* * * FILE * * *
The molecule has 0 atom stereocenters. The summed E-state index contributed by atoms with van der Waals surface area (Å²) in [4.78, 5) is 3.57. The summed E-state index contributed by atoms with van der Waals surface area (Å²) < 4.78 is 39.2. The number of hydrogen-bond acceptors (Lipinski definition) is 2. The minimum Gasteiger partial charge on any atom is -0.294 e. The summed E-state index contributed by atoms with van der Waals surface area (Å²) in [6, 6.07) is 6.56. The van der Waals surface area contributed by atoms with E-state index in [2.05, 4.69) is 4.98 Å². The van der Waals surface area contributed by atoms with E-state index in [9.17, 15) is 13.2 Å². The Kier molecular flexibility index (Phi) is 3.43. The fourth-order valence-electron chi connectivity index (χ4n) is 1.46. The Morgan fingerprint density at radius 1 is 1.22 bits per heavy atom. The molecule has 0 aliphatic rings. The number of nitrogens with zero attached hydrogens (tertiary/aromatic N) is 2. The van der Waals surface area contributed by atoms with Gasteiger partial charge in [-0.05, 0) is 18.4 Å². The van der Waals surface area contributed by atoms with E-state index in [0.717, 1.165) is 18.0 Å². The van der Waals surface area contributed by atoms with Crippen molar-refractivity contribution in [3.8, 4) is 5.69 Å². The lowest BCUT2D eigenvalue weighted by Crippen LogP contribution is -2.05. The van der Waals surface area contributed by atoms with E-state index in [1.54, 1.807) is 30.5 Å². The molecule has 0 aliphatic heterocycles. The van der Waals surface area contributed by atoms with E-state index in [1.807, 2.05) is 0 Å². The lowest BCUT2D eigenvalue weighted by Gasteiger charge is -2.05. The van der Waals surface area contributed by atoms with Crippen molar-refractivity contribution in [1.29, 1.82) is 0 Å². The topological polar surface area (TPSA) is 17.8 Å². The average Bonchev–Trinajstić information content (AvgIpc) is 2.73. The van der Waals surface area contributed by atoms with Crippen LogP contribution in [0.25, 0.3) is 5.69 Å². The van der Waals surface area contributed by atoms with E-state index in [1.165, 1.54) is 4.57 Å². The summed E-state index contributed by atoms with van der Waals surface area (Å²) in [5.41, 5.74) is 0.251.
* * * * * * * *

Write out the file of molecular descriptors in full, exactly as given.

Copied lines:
The molecule has 0 atom stereocenters. The summed E-state index contributed by atoms with van der Waals surface area (Å²) in [4.78, 5) is 3.57. The summed E-state index contributed by atoms with van der Waals surface area (Å²) < 4.78 is 39.2. The number of hydrogen-bond acceptors (Lipinski definition) is 2. The minimum Gasteiger partial charge on any atom is -0.294 e. The summed E-state index contributed by atoms with van der Waals surface area (Å²) in [6, 6.07) is 6.56. The van der Waals surface area contributed by atoms with E-state index in [2.05, 4.69) is 4.98 Å². The van der Waals surface area contributed by atoms with E-state index in [9.17, 15) is 13.2 Å². The Kier molecular flexibility index (Phi) is 3.43. The fourth-order valence-electron chi connectivity index (χ4n) is 1.46. The Morgan fingerprint density at radius 1 is 1.22 bits per heavy atom. The molecule has 0 aliphatic rings. The number of nitrogens with zero attached hydrogens (tertiary/aromatic N) is 2. The van der Waals surface area contributed by atoms with Gasteiger partial charge in [-0.05, 0) is 18.4 Å². The van der Waals surface area contributed by atoms with E-state index in [0.717, 1.165) is 18.0 Å². The van der Waals surface area contributed by atoms with Crippen molar-refractivity contribution in [3.8, 4) is 5.69 Å². The lowest BCUT2D eigenvalue weighted by Crippen LogP contribution is -2.05. The van der Waals surface area contributed by atoms with E-state index in [1.54, 1.807) is 30.5 Å². The molecule has 0 aliphatic heterocycles. The van der Waals surface area contributed by atoms with E-state index in [1.807, 2.05) is 0 Å². The lowest BCUT2D eigenvalue weighted by Gasteiger charge is -2.05. The van der Waals surface area contributed by atoms with Crippen molar-refractivity contribution in [1.29, 1.82) is 0 Å². The topological polar surface area (TPSA) is 17.8 Å². The average Bonchev–Trinajstić information content (AvgIpc) is 2.73. The van der Waals surface area contributed by atoms with Crippen LogP contribution in [0.25, 0.3) is 5.69 Å². The van der Waals surface area contributed by atoms with E-state index in [1.165, 1.54) is 4.57 Å². The summed E-state index contributed by atoms with van der Waals surface area (Å²) in [5.41, 5.74) is 0.251.